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The Economist Corner – essential readings III

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Britain 2010: An election briefing

Who speaks for Britain?

With a month to go, voters seem to think Labour deserves to lose the election but the Conservatives don’t deserve to win it. An unexpectedly close race could hand an important role to a third party for the first time in almost four decades. Apr 7th 2010-  From The Economist print edition

THIS time next month, a government may have fallen, and New Labour gone to its rest alongside Thatcherism. But the mood in 2010 is very different from the buzzing eagerness of 1997, when the Labour Party swept the Conservatives from power. This time the polls are close; party positions are far less distinct than party rhetoric; many voters are undecided; and a big chunk of them are more apprehensive about the future than elated by it.

Five years ago Labour won an unprecedented third consecutive victory. Five months ago it looked as if that would have to be the limit of its ambition. Labour seemed tired and divided, its leader, Gordon Brown, ham-fisted and hated. The Tories, redeemed from political Siberia by a fresh-faced centrist, David Cameron, were streets ahead in polling, and had only to hold on to win.

But things moved on. The prime minister, bloodied but unbudgeable, urged voters to “take a second look at Labour” and “a long, hard look” at the Conservatives. They did. And decided they either didn’t know what the Tories stood for or didn’t like it. By the end of March a hung parliament, in which no party enjoys an overall majority, seemed a plausible outcome. Read more here.

A special report on America’s economy

Time to rebalance

America’s economy is set to shift away from consumption and debt and towards exports and saving. It will be its biggest transformation in decades, says Greg Ip (interviewed here). Mar 31st 2010 – From The Economist print edition.

STEVE HILTON remembers months of despair after the collapse of Lehman Brothers in 2008. Customers rushed to the sales offices of Meritage Homes, the property firm Mr Hilton runs, not to buy houses but to cancel contracts they had already signed. “I thought for a moment the world was coming to an end,” he recalls.

In the following months Mr Hilton stepped up efforts to save his company. He gave up options to buy thousands of lots that the firm had snapped up across Arizona, Florida, Nevada and California during the boom, taking massive losses. He eventually laid off three-quarters of its 2,300 employees. He also had its houses completely redesigned to cut construction cost almost in half: simpler roofs, standardised window sizes, fewer options. Gone were the 12-foot ceilings, sweeping staircases and granite countertops everyone wanted when money was free. Meritage is now catering to the only customers able to get credit: first-time buyers with federally guaranteed loans. It is clawing its way back to health as a leaner, humbler company.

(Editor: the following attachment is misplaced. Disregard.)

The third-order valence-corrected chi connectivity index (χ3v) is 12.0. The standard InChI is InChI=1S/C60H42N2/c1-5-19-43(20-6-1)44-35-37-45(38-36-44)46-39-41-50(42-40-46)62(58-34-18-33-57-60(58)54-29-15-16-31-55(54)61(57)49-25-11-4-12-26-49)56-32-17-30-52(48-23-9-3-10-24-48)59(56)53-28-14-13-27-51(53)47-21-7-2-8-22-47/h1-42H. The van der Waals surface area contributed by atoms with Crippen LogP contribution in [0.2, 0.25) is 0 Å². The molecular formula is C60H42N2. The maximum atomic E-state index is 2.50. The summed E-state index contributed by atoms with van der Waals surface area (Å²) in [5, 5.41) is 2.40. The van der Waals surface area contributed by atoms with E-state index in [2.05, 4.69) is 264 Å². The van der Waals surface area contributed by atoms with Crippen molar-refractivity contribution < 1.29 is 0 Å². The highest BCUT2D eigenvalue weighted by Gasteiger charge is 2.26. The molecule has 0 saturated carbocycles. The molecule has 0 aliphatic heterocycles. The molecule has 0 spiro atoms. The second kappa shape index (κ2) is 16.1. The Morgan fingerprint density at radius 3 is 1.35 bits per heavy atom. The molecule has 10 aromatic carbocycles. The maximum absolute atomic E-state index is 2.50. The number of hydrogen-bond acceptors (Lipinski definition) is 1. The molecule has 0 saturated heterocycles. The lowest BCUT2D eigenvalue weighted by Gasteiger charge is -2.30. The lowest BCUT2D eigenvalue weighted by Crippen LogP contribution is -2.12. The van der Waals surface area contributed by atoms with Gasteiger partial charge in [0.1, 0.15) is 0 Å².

The same could be said for America. Virtually every industry has shed jobs in the past two years, but those that cater mostly to consumers have suffered most. Employment in residential construction and carmaking is down by almost a third, in retailing and banking by 8%. As the economy recovers, some of those jobs will come back, but many of them will not, because this was no ordinary recession. The bubbly asset prices, ever easier credit and cheap oil that fuelled America’s age of consumerism are not about to return.

Instead, America’s economy will undergo one of its biggest transformations in decades. This macroeconomic shift from debt and consumption to saving and exports will bring microeconomic changes too: different lifestyles, and different jobs in different places. This special report will describe that transformation, and explain why it will be tricky. Read more here.

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Written by Theophyle

April 15, 2010 at 11:41 am

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